Google is facing pressure from the European Union to change the way it presents its search results or face antitrust charges.
The EU is concerned that Google is abusing its position as a search leader by promoting its own search services, such as its maps, weather or online shopping information, over another site that provides the same information, EU antitrust chief Joaquin Almunia told the Financial Times.
Last month, the two entities appeared close to resolving their differences, but Almunia said at the time that Google still needed to outline how it would change its search policies to avoid favoring itself over rivals. One such resolution could be to better label its services such as travel, shopping and weather in the same way it clearly marks its own advertisements, although that could still be considered favoring its own features, he said.
The U.S. Federal Trade Commission had been investigating Google for similar issues for almost two years, but it recently announced it would end the inquiry with no finding of antitrust violations. The company did agree to a change in some of its business practices regarding search, including removing restrictions on the use of its search advertising platform, but Google will not face harsh punishments or a fine from the FTC.
Tougher in Europe
Almunia acknowledged the FTC’s recent position, but said the possibility of abuse was larger in Europe because of Google’s greater presence in search there and also because of a higher potential for private lawsuits.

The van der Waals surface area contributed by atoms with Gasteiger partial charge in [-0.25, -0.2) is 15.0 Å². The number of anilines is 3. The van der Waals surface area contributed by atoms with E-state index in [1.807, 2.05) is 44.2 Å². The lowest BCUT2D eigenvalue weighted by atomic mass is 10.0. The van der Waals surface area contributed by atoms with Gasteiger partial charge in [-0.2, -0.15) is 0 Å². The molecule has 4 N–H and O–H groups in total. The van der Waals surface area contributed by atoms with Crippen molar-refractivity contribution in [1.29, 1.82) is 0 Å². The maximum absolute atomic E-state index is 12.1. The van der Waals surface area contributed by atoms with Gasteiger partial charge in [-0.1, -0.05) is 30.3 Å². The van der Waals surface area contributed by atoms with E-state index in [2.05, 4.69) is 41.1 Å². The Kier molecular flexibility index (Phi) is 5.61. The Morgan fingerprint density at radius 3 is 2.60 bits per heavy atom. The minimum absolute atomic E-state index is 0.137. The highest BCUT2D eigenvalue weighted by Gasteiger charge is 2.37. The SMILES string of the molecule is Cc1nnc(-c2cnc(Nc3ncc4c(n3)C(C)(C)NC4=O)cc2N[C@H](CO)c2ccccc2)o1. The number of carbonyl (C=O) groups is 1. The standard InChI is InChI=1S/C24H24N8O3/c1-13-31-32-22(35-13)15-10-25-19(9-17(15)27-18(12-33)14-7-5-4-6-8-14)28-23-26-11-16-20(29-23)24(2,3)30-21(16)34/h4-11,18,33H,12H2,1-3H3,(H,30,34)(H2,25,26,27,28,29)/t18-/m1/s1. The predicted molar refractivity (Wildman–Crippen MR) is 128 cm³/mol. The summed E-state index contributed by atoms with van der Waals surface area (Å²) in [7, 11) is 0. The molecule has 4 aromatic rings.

A tougher stance by the EU is relatively standard, said Michael Carrier, professor at Rutgers School of Law.
“Google escaped liability in the U.S. when the FTC decided not to challenge any activity related to search,” he told the E-Commerce Times. “The European Commission has historically taken a harder line on abuse of dominance than the U.S. has on monopoly. As a result, it is possible that it would challenge Google’s search practices even if the FTC did not.”
The EU also took a harder look at Microsoft when it was facing antitrust charges, but the two cases are very different, especially in the U.S., noted Roman Tsibulevskiy, patent attorney at Goldstein Law Offices.
“Unlike Microsoft in the ’90s, Google is a pretty ubiquitous, cool, hip, popular and well-liked company by an average U.S. user and Google is synonymous with looking something up on the Internet,” he told the E-Commerce Times. “So I think that’s part of the reason why the FTC was mild on Google, but in the EU, I am unsure if Google enjoys such popularity.”
What to Do?
Google is well aware that, perhaps due to that popularity, it got off with a slap on the wrist from the FTC, said Carrier.
The company also understands, however, that the EU could be a different story. A change in the way Google labels its own search services or even a change in algorithm could be a nasty blow to the company that is always working toward gathering information from consumers to provide personalized results. A nastier blow, though, could be a very costly, years-long battle in Europe — something Google will probably take steps to avoid, Carrier predicted.
“Search is at the core of Google’s advantage over rivals, and so it would not generally be eager to make changes to its algorithm to satisfy antitrust authorities,” Carrier pointed out. “My guess, though, is that Google will do whatever it can to satisfy the European Commission so it can avoid a long, expensive antitrust case.”
Google and Almunia’s office did not respond to our requests to comment for this story.